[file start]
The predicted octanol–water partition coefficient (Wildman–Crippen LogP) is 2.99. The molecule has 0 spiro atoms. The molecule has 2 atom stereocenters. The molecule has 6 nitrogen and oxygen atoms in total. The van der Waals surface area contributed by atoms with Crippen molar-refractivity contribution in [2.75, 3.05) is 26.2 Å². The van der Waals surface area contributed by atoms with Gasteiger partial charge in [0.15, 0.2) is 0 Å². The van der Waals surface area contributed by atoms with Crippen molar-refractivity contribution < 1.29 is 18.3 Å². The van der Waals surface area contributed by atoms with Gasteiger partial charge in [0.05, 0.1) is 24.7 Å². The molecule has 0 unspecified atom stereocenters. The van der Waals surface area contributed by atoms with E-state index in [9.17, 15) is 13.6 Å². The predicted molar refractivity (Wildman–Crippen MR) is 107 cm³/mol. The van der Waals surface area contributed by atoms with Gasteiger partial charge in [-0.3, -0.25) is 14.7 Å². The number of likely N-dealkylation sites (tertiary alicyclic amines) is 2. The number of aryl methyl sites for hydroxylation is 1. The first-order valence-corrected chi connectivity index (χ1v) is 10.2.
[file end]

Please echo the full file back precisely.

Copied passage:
The predicted octanol–water partition coefficient (Wildman–Crippen LogP) is 2.99. The molecule has 0 spiro atoms. The molecule has 2 atom stereocenters. The molecule has 6 nitrogen and oxygen atoms in total. The van der Waals surface area contributed by atoms with Crippen molar-refractivity contribution in [2.75, 3.05) is 26.2 Å². The van der Waals surface area contributed by atoms with Gasteiger partial charge in [0.15, 0.2) is 0 Å². The van der Waals surface area contributed by atoms with Crippen molar-refractivity contribution < 1.29 is 18.3 Å². The van der Waals surface area contributed by atoms with Gasteiger partial charge in [0.05, 0.1) is 24.7 Å². The molecule has 0 unspecified atom stereocenters. The van der Waals surface area contributed by atoms with E-state index in [9.17, 15) is 13.6 Å². The predicted molar refractivity (Wildman–Crippen MR) is 107 cm³/mol. The van der Waals surface area contributed by atoms with Gasteiger partial charge in [-0.3, -0.25) is 14.7 Å². The number of likely N-dealkylation sites (tertiary alicyclic amines) is 2. The number of aryl methyl sites for hydroxylation is 1. The first-order valence-corrected chi connectivity index (χ1v) is 10.2.